What tax will apply on the gains from my mortgage endowment plan?

Lisa Vaughan
11 May 2018


I have a Midland Bank [now part of HSBC] mortgage endowment plan maturing this September. It is a single life plan with all premiums paid to date and is expected to yield a profit of about £13,200. I wondered if this will be taxable and, if so, what tax will apply and how do I calculate it? I am a basic-rate taxpayer. Any help would be much appreciated.



It is easy to be confused about the taxation of gains on life insurance policies, as the rules are complex and vary from one type of policy to another.

Generally speaking, the gains on a ‘qualifying’ policy are not taxable. However, the gains on a ‘non-qualifying’ policy could be subject to higher and additional rates of income tax.

Whole-of-life insurance contracts, endowments and single premium investment bonds are examples of policies that would be categorised as having a qualifying or non-qualifying status. Most policies are likely to have a qualifying status. To confirm your policy status, you should contact your life insurance company.

These are the main conditions for a policy to qualify:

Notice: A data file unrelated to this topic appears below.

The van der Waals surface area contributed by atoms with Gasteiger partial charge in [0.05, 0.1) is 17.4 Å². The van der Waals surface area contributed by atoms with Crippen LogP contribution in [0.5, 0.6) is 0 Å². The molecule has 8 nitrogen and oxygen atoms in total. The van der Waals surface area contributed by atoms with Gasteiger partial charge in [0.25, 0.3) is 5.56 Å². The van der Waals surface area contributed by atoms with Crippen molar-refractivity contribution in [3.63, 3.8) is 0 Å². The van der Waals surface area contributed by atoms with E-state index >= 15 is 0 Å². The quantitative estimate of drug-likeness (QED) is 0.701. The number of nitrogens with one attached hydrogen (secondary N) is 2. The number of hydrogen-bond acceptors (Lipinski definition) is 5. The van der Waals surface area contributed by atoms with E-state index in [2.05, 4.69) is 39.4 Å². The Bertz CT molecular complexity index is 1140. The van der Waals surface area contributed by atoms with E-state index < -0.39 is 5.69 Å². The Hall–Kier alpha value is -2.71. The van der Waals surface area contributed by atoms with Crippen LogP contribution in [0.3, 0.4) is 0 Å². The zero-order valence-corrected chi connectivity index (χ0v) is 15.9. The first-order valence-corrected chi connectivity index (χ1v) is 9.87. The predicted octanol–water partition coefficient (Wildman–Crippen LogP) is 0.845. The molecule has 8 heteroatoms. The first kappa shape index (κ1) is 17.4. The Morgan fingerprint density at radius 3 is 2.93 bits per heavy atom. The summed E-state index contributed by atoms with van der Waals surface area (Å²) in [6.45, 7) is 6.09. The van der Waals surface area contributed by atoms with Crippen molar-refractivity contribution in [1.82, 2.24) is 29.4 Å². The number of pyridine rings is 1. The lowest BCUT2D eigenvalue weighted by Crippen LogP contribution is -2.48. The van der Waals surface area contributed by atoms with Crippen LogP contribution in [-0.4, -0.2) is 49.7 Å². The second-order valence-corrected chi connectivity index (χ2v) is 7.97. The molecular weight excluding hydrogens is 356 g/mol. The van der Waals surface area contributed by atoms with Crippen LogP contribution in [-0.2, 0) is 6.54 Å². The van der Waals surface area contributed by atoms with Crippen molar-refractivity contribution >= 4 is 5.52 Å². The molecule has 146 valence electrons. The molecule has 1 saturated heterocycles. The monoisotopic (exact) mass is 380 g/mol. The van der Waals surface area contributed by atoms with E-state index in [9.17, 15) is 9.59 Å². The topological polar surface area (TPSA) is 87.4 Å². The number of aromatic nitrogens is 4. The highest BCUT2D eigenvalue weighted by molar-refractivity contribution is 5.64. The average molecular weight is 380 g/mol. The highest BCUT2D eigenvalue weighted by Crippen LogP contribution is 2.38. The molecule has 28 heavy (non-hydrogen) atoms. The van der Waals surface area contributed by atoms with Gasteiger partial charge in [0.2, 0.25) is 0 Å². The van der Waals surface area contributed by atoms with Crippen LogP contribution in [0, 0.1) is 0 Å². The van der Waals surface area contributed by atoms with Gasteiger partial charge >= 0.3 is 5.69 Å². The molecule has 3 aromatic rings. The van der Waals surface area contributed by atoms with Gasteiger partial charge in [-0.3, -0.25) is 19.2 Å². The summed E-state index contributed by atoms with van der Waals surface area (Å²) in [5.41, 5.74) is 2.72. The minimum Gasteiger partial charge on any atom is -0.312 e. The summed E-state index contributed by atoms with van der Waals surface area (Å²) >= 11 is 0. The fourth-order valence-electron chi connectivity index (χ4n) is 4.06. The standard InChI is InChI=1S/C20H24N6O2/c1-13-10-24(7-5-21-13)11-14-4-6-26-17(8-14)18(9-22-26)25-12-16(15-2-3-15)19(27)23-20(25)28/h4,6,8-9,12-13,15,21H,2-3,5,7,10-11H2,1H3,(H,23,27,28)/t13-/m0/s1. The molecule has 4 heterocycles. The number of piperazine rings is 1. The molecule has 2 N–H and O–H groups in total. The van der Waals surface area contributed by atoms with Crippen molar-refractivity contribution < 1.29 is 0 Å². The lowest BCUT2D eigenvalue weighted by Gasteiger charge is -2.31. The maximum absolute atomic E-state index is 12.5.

• It has a minimum policy term of 10 years.
  • It has a broadly even spread of premiums, payable at least once a year.
  • Originally for endowment policies, and from 1976 for term and whole-of-life policies, it has a minimum sum insured equal to 75% of the premiums payable for the duration of the contract.

Policies that are outside these parameters are likely to be nonqualifying.

The gains or profits made on non-qualifying policies are often referred to as chargeable gains, which are subject to income tax rather than capital gains tax.

A chargeable gain arises on a non-qualifying policy on certain events such as on maturity, surrender, partial surrender or death. For example if the amount paid out on maturity exceeds the premiums paid, the gain is taxable.

If a chargeable gain has arisen, a UK basic-rate taxpayer will not pay any additional income tax, unless the gain when added to other income pushes the total income into the higher-rate tax band. In 2018/19, higher-rate tax is payable on earnings over £46,351 a year.

If higher-rate tax is payable on a chargeable gain arising from an insurance policy, ‘top-slicing relief’ may be available. This calculates the ‘annual equivalent’ gain by dividing the total gain by the number of complete years from the start of the policy.

If you are in receipt of age-related allowances or tax credits, or have an income in excess of £100,000 a year, you should be aware that when a chargeable gain is added to your income this could have a negative impact on your allowance and tax credits.

I would advise you to seek advice from a professional financial adviser before realising any chargeable gains, to ensure that you will not be negatively impacted.

Lisa Vaughan is a chartered financial planner at Fogwill & JonesFind out who our experts are on the Ask the Experts homepage.

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